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Hold On to Your Innocence!
Lesson application ideas for “EVERLASTING PUNISHMENT”
Oct. 25-31, 2004 by Craig Ghislin, CS (Bartlett, IL)

The Golden Text, states clearly that God saves man from the punishment, which is brought upon him from the wicked and terrible. This is a direct reversal of the popular notion that God punishes man for wrongdoing.

In this verse, the “inner voice” is responding to Jeremiah’s prayer. He has asked God not to forget him when his enemies have besieged him. God answers him by declaring he must remain faithful in spite of all opposition. Then he will prevail.

This is a fitting opening to this week’s Lesson, which centers on the trials of the innocent.

The Responsive Reading opens with the well-known 100th Psalm. An essential element of worship is joy. We are to approach God with gladness and thanksgiving. God is infinite good and there is nothing to expect from him but good. From there we move to Psalm 18. Here we have the confirmation that man is blessed by God in proportion to man’s reflection of God. The good man need not fear punishment, but will be preserved.

Section I: Divine Justice 
We begin with God. His works are “verity and judgment.” “Verity’ means stability, certainty, right, sure, and true. “Judgment” in this case comes from a word meaning “verdict” or “sentence” (Strong’s). Hence we can affirm that God is a righteous judge and rules with absolute certainty.

The citation from Job may appear on the surface like a supportive idea, but in context, it is Job’s visitor Eliphaz who is speaking. Job was struggling with the question of how he could suffer while being innocent. Eliphaz is pointing out that if a man is innocent he is saved, but those who do wickedness “reap the same.” This infers that since Job is suffering, he must be guilty. Not a very friendly comment after all. Sometimes, we are tempted to figure out what we did to “deserve” the trials we face. Thinking that God brings punishment upon His children is old theology and is false. The remainder of the Lesson explains why.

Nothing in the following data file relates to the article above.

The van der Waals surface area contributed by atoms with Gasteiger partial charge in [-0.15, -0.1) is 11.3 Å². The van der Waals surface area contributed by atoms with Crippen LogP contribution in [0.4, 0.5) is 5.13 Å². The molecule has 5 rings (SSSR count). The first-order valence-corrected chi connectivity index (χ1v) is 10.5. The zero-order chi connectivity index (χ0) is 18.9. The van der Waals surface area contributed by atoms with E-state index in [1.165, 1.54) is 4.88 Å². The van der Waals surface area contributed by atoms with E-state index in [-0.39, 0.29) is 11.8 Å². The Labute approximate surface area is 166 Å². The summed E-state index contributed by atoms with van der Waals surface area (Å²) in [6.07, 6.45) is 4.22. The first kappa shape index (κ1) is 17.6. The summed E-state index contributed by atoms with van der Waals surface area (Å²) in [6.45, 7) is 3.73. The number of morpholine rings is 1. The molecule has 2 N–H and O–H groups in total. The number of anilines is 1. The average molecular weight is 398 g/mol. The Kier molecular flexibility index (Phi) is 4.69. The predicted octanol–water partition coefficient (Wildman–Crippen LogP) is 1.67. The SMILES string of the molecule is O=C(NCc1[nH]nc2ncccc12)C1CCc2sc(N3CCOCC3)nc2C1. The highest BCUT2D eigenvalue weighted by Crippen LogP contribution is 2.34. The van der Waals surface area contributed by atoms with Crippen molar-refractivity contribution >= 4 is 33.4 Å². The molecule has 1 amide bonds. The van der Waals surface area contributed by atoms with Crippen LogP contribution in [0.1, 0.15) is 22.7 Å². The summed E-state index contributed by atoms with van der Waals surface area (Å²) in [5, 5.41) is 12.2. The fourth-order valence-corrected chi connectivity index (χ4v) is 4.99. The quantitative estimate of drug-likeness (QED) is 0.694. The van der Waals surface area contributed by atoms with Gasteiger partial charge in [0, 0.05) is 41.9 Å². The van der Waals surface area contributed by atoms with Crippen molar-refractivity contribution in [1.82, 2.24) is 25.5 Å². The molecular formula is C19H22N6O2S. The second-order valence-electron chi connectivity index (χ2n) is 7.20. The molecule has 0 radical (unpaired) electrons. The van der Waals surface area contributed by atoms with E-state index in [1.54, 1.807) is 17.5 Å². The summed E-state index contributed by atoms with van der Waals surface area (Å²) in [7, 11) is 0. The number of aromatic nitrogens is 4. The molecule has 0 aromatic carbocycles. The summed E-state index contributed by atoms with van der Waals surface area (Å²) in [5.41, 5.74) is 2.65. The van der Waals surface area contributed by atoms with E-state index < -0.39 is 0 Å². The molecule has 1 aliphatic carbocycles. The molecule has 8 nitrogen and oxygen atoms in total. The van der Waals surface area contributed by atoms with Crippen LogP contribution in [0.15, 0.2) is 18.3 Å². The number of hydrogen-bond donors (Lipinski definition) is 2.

Abraham’s interchange with God regarding the fate of Sodom and Gomorrah is one of the sweetest in the Bible. Knowing his kinsman resides in Sodom, and that he is a good man, he pleads ever so gingerly for his safety. Abraham is struggling to reconcile how a “just” God could allow innocent people to suffer. Dummelow records, “Abraham thought all along that the righteous would perish with the wicked unless the whole city was saved, God distinguished between the innocent and the guilty, and saved four persons.” It is comforting to know that even in the midst of the darkest sin, the good are preserved.

Psalm 103 confirms that God knows what he is doing. He is eternal good. He separates us from evil as far as the heavens are from the earth. God doesn’t punish: He pities us.

Science and Health opens with a most significant sentence. “Whoever believeth  that wrath is righteous or the divinity is appeased by human suffering, does not understand God.” Wow! How often have we been tempted to think, “God ‘ll get ya for that”? To human reasoning, it seems logical that God will “get” the wrongdoer in the end, but that just isn’t the way it is. God knows nothing about evil, and most certainly can’t partake in it. Mrs. Eddy goes on to say that it isn’t possible for God to have anything to do with sin. The margin heading on page 230 reads, “God never inconsistent.” On page 537, Mrs. Eddy declares that God doesn’t punish man, but sin punishes itself and excludes itself from harmony. This is important, because even though God is universal good and knows nothing of evil, that does not mean we can get away with sinning. Though the man is always saved, the sin will be punished and destroyed. Evil has no power but “to destroy itself” (S&H 186).

Section II:  False Witnesses 
The Psalmist begins with an appeal for a safe path and protection from false witnesses. Psalm 35 continues with a prayer for the Lord to plead the cause in the face of a barrage of false witnesses. Those we think of as “friends” either literally or figuratively often prove to be enemies in the end. Note the legal overtones of the language. To “plead” means, “to strive as in a court of law” (Dummelow). Psalm 119 uses similar legal language in a promise to obey the divine Law through understanding its statutes and the expectation of righteous judgment from God.